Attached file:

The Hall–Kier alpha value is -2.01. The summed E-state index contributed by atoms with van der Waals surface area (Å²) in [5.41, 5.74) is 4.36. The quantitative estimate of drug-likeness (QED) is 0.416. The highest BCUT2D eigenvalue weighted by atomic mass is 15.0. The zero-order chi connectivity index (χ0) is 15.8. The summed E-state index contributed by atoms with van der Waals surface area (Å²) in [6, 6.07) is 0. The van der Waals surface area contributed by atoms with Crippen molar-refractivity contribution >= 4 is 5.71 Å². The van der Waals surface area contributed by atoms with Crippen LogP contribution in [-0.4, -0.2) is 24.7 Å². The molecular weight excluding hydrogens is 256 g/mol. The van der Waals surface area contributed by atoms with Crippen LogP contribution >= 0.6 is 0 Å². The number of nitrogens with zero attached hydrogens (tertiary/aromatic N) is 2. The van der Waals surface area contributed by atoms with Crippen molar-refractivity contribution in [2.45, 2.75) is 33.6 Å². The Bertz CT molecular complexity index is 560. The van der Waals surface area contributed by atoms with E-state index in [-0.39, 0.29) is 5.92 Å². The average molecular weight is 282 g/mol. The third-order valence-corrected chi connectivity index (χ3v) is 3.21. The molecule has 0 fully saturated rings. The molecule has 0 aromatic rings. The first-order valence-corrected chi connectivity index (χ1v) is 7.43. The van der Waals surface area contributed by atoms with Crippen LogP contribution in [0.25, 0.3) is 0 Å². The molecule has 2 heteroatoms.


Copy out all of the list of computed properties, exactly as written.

The Hall–Kier alpha value is -2.01. The summed E-state index contributed by atoms with van der Waals surface area (Å²) in [5.41, 5.74) is 4.36. The quantitative estimate of drug-likeness (QED) is 0.416. The highest BCUT2D eigenvalue weighted by atomic mass is 15.0. The zero-order chi connectivity index (χ0) is 15.8. The summed E-state index contributed by atoms with van der Waals surface area (Å²) in [6, 6.07) is 0. The van der Waals surface area contributed by atoms with Crippen molar-refractivity contribution >= 4 is 5.71 Å². The van der Waals surface area contributed by atoms with Crippen LogP contribution in [-0.4, -0.2) is 24.7 Å². The molecular weight excluding hydrogens is 256 g/mol. The van der Waals surface area contributed by atoms with Crippen LogP contribution >= 0.6 is 0 Å². The number of nitrogens with zero attached hydrogens (tertiary/aromatic N) is 2. The van der Waals surface area contributed by atoms with Crippen molar-refractivity contribution in [2.45, 2.75) is 33.6 Å². The Bertz CT molecular complexity index is 560. The van der Waals surface area contributed by atoms with E-state index in [-0.39, 0.29) is 5.92 Å². The average molecular weight is 282 g/mol. The third-order valence-corrected chi connectivity index (χ3v) is 3.21. The molecule has 0 fully saturated rings. The molecule has 0 aromatic rings. The first-order valence-corrected chi connectivity index (χ1v) is 7.43. The van der Waals surface area contributed by atoms with Crippen LogP contribution in [0.25, 0.3) is 0 Å². The molecule has 2 heteroatoms.